The background to all this was the Dreyfus Affair, a political scandal that had thrown France into a profound political crisis. Alfred Dreyfus, a Jewish officer in the General Staff, was convicted by secret court-martial in 1894 of selling military secrets to a foreign power and sentenced to life in prison. Soon it was revealed that Dreyfus had been framed by the army tops to hide the guilt of another officer, a member of the aristocracy. After years of captivity on Devil’s Island, off French Guiana, Dreyfus was retried and again found guilty in September 1899; he was finally given a presidential pardon later that month. Millerand had been brought into the government as a way to defuse the ongoing crisis.
Already polarized over the Dreyfus Affair, the French Socialist movement was split over Millerand’s action. One wing supported Millerand—especially Jean Jaurès, who in 1898 became one of Dreyfus’s most ardent and eloquent defenders, albeit strictly within the bounds of bourgeois liberalism. The other wing, the French Workers Party (POF), led by Jules Guesde and Paul Lafargue, had refused to defend Dreyfus and opposed Millerand joining the government.
Joining in the debate on Millerandism was Rosa Luxemburg, a founder of the Social Democracy of the Kingdom of Poland and Lithuania who then became prominent in the left wing of the SPD, particularly through the fight against Bernstein. In her eloquent refutation of Bernstein’s reformism, Luxemburg observed:
“People who pronounce themselves in favor of the method of legislative reform in place of and in contradistinction to the conquest of political power and social revolution, do not really choose a more tranquil, calmer and slower road to the same goal, but a different goal. Instead of taking a stand for the establishment of a new society they take a stand for surface modification of the old society.”
— Luxemburg, Reform or Revolution, 1898-99, reprinted in Rosa Luxemburg Speaks (New York: Pathfinder Press, 1970)
Luxemburg rightly argued that socialists should defend Dreyfus, using the case to indict French capitalism and militarism and to further the class struggle. But she opposed Millerand’s entry into the government and argued:
“The character of a bourgeois government isn’t determined by the personal character of its members, but by its organic function in bourgeois society. The government of the modern state is essentially an organization of class domination, the regular functioning of which is one of the conditions of existence of the class state. With the entry of a socialist into the government, and class domination continuing to exist, the bourgeois government doesn’t transform itself into a socialist government, but a socialist transforms himself into a bourgeois minister.”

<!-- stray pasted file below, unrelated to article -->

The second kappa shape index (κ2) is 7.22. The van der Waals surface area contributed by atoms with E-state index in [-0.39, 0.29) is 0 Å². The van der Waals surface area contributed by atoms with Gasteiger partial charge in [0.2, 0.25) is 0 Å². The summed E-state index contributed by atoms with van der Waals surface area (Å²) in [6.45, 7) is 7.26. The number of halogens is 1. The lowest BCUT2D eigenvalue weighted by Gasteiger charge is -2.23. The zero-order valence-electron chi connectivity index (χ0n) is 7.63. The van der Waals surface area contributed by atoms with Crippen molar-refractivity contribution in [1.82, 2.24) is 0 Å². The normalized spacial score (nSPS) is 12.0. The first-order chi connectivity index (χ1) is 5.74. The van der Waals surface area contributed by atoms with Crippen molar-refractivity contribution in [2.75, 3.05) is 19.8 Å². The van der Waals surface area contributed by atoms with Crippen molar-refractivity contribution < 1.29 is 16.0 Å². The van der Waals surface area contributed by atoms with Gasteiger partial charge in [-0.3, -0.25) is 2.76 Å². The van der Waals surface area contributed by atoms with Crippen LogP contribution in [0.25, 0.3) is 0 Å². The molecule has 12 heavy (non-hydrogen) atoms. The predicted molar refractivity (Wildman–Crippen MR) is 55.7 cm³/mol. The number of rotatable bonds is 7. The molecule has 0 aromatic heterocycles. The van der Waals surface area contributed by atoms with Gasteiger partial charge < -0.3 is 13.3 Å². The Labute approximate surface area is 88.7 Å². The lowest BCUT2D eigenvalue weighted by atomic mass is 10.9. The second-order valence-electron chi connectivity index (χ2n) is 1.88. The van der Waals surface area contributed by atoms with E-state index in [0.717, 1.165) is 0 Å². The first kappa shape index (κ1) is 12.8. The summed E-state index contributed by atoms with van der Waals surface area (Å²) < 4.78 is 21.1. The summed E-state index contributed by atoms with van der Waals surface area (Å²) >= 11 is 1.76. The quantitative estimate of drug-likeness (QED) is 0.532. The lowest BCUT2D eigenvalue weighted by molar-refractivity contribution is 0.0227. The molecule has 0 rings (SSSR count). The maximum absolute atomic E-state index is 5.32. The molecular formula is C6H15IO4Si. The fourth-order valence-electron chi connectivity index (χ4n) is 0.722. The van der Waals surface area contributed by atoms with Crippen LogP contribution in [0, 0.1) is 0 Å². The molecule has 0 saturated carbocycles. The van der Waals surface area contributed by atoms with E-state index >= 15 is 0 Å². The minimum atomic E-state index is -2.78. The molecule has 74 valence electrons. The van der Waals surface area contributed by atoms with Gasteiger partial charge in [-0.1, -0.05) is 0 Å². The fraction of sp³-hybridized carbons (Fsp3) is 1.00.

— “Affaire Dreyfus et cas Millerand” (The Dreyfus Affair and the Millerand Case), 1899, Luxemburg, Le Socialisme en France (1898-1912) (Socialism in France [1898-1912]) (Paris: Editions Pierre Belfond, 1971) (our translation)
Once in government the logic of Millerandism came to the fore—preservation of the Waldeck-Rousseau government at any cost. As Rosa Luxemburg commented ironically, “Yesterday, the cabinet must take defensive action in order to save the Republic. Today, the defense of the Republic must be given up in order to save the cabinet” (“Die sozialistische Krise in Frankreich” [The Socialist Crisis in France], 1900-01 [our translation]). Following the resignation of Waldeck-Rousseau, the Jaurès group supported the Radical government of Emile Combes and voted for the ministerial budget, including funding for the army and navy.
Lenin noted the evident link between Bernstein’s revisionism and Millerandism:
“Millerand has furnished an excellent example of practical Bernsteinism; not without reason did Bernstein and Vollmar rush so zealously to defend and laud him. Indeed, if Social-Democracy, in essence, is merely a party of reform and must be bold enough to admit this openly, then not only has a socialist the right to join a bourgeois cabinet, but he must always strive to do so. If democracy, in essence, means the abolition of class domination, then why should not a socialist minister charm the whole bourgeois world by orations on class collaboration? Why should he not remain in the cabinet even after the shooting down of workers by gendarmes has exposed, for the hundredth and thousandth time, the real nature of the democratic collaboration of classes?”
— What Is To Be Done? (1902)